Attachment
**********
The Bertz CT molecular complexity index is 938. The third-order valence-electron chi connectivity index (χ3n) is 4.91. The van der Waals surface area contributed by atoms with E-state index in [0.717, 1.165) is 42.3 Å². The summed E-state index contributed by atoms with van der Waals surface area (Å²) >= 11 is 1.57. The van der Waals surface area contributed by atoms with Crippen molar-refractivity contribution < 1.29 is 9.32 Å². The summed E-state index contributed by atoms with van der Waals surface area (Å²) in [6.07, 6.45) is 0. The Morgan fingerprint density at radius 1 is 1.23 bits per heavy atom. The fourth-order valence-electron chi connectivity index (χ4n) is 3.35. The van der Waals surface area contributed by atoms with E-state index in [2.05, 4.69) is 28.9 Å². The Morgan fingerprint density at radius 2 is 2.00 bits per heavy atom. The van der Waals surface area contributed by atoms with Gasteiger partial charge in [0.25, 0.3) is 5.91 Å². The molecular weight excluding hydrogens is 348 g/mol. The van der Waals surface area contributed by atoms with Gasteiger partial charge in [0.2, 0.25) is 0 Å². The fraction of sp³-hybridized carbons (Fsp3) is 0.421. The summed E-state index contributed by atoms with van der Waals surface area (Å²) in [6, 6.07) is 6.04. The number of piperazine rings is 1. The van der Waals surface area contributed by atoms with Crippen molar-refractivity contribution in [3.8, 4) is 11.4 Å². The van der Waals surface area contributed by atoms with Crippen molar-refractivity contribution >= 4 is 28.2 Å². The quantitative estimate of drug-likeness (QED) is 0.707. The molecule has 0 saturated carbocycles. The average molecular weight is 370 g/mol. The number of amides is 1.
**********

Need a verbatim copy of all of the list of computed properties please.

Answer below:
The Bertz CT molecular complexity index is 938. The third-order valence-electron chi connectivity index (χ3n) is 4.91. The van der Waals surface area contributed by atoms with E-state index in [0.717, 1.165) is 42.3 Å². The summed E-state index contributed by atoms with van der Waals surface area (Å²) >= 11 is 1.57. The van der Waals surface area contributed by atoms with Crippen molar-refractivity contribution < 1.29 is 9.32 Å². The summed E-state index contributed by atoms with van der Waals surface area (Å²) in [6.07, 6.45) is 0. The Morgan fingerprint density at radius 1 is 1.23 bits per heavy atom. The fourth-order valence-electron chi connectivity index (χ4n) is 3.35. The van der Waals surface area contributed by atoms with E-state index in [2.05, 4.69) is 28.9 Å². The Morgan fingerprint density at radius 2 is 2.00 bits per heavy atom. The van der Waals surface area contributed by atoms with Gasteiger partial charge in [0.25, 0.3) is 5.91 Å². The molecular weight excluding hydrogens is 348 g/mol. The van der Waals surface area contributed by atoms with Gasteiger partial charge in [0.2, 0.25) is 0 Å². The fraction of sp³-hybridized carbons (Fsp3) is 0.421. The summed E-state index contributed by atoms with van der Waals surface area (Å²) in [6, 6.07) is 6.04. The number of piperazine rings is 1. The van der Waals surface area contributed by atoms with Crippen molar-refractivity contribution in [3.8, 4) is 11.4 Å². The van der Waals surface area contributed by atoms with Crippen molar-refractivity contribution >= 4 is 28.2 Å². The quantitative estimate of drug-likeness (QED) is 0.707. The molecule has 0 saturated carbocycles. The average molecular weight is 370 g/mol. The number of amides is 1.